The project to make the MR2 more pleasant continues. This time, replacing the torn seats, cleaning out 17 years of Human Slime, Replacing all the locks and ECU so I can get a spare key and replacing the speakers for some that actually sound better than what I assumed was worn out originals.
The first job was cleaning and swapping the seats. I also swapped the seatback to move the worn bolster over to the passenger side, which was a complete arse of a job, with much swearing. The culprit was the bar that moves the latching mechanism for the tilt. It’s inside the setback, and needs to be correctly aligned with the base. Once that was done it was time to break out the carpet cleaner to spruce the seats up a bit. The red does show the dirt and they’ve not been stored that well. They were either very cheap or thrown in with the wheels that are also now on the car, so I can’t complain too much.
They really cleaned up well.
Next up was cleaning out the human slime from the carpets of the car. The seven previous owners have left their marks.
Much better! Now with clean and bright seats! Still a little damp here.
Now on to the hard part. The car only came with one key, the Valet key. This is annoying, it won’t lock or unlock the various storage compartments and cant be used to get a spare key. To rectify this involved replacing the ignition barrel and the other six lock barrels in the car. Plus the ECU.
The information for replacing the door barrels is a bit vague, I found a (Russian?) Youtube video which sort of showed how to replace the door handle, which was some help, but omitted a couple of things. First thing first was to get the door card off, which I needed to do to replace what would undoubtedly be the knackered OEM speakers. I’ve had a reasonably priced JBL component set waiting to go in for a while now.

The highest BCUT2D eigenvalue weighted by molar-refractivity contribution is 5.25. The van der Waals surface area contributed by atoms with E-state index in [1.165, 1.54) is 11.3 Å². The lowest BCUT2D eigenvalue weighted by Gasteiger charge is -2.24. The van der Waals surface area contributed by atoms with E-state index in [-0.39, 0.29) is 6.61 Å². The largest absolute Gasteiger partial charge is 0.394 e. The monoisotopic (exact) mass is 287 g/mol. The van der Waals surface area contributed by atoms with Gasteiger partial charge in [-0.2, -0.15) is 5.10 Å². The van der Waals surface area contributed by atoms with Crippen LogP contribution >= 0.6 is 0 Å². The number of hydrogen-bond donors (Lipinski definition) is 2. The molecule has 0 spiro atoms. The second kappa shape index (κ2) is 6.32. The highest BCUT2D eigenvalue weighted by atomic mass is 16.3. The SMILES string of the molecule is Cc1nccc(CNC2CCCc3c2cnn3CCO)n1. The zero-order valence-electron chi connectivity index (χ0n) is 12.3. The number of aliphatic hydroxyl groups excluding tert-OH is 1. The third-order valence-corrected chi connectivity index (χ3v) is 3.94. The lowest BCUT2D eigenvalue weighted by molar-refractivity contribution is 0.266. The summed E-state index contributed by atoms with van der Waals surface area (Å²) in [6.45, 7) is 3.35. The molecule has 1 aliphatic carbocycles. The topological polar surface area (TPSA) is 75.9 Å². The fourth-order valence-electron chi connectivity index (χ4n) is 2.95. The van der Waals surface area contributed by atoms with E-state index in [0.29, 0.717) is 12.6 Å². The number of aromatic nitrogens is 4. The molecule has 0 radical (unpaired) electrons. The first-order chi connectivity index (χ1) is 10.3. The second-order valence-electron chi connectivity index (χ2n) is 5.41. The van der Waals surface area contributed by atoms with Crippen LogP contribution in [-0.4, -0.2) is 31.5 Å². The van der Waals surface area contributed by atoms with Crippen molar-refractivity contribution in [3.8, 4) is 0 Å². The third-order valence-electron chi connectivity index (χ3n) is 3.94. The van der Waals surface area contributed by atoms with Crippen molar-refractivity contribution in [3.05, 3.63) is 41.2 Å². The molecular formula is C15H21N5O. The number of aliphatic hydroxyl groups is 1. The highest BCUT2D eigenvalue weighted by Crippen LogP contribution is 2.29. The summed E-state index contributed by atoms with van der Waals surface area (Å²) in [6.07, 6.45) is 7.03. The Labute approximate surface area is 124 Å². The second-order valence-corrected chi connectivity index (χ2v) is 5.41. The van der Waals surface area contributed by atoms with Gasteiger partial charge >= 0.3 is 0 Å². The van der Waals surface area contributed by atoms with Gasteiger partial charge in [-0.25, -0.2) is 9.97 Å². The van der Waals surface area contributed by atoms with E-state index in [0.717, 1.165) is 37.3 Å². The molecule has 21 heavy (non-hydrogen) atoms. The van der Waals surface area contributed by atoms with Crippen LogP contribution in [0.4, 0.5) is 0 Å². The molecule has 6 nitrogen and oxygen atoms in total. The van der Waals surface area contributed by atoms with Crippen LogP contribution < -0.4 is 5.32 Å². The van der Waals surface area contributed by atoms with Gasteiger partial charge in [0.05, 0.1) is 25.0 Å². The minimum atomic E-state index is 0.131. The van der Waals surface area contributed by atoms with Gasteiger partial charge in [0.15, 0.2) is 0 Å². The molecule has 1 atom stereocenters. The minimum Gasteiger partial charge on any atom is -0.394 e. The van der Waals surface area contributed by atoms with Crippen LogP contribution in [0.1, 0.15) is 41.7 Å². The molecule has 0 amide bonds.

Oh, someone’s been in here before. Quite an expensive set of Infinitys from the early 2000s, demonstrating why not to use MDF. The speaker wasn’t securely attached, so was just vibrating about. The speaker was delaminating around the edge from the damp, so not worth saving. The crossover was VHB taped to the door skin, and covered with a carrier bag. Quality.
Let’s have a look at the same setup on the passenger side.
The more astute viewer may notice some differences. This is exactly how it was when I took the door card off. A completely different speaker, of a different type not mounted to anything at all. And broken. No wonder the sound was dreadful. On to fixing this mess!
Now that’s more like it. The sound deadening was left over from my brother’s Defender, so it’s mostly offcuts. Instead of some MDF I bought the correct adapters, which cost less than £10 for the pair. Everything screwed right in. The one modification was replacing the standard tweeter grills as the JBL tweeter were too large to fit behind them. The JBL units came apart and fitted snugly into the existing hole in the door panel. If you were being picky then they aren’t on the slight angle to point at the seats that the stock ones were, but they sound fine.
Overall it’s a little bit of work to make it feel fresher. Combined with the new suspension it’s slowly moving away from the call of the scrapman that it once faced. Now I’m likely to have a commute again I’m going to add some more miles, it’s done very little so far this year. With some actually gainful employment I’ll finally get the roof and engine replaced!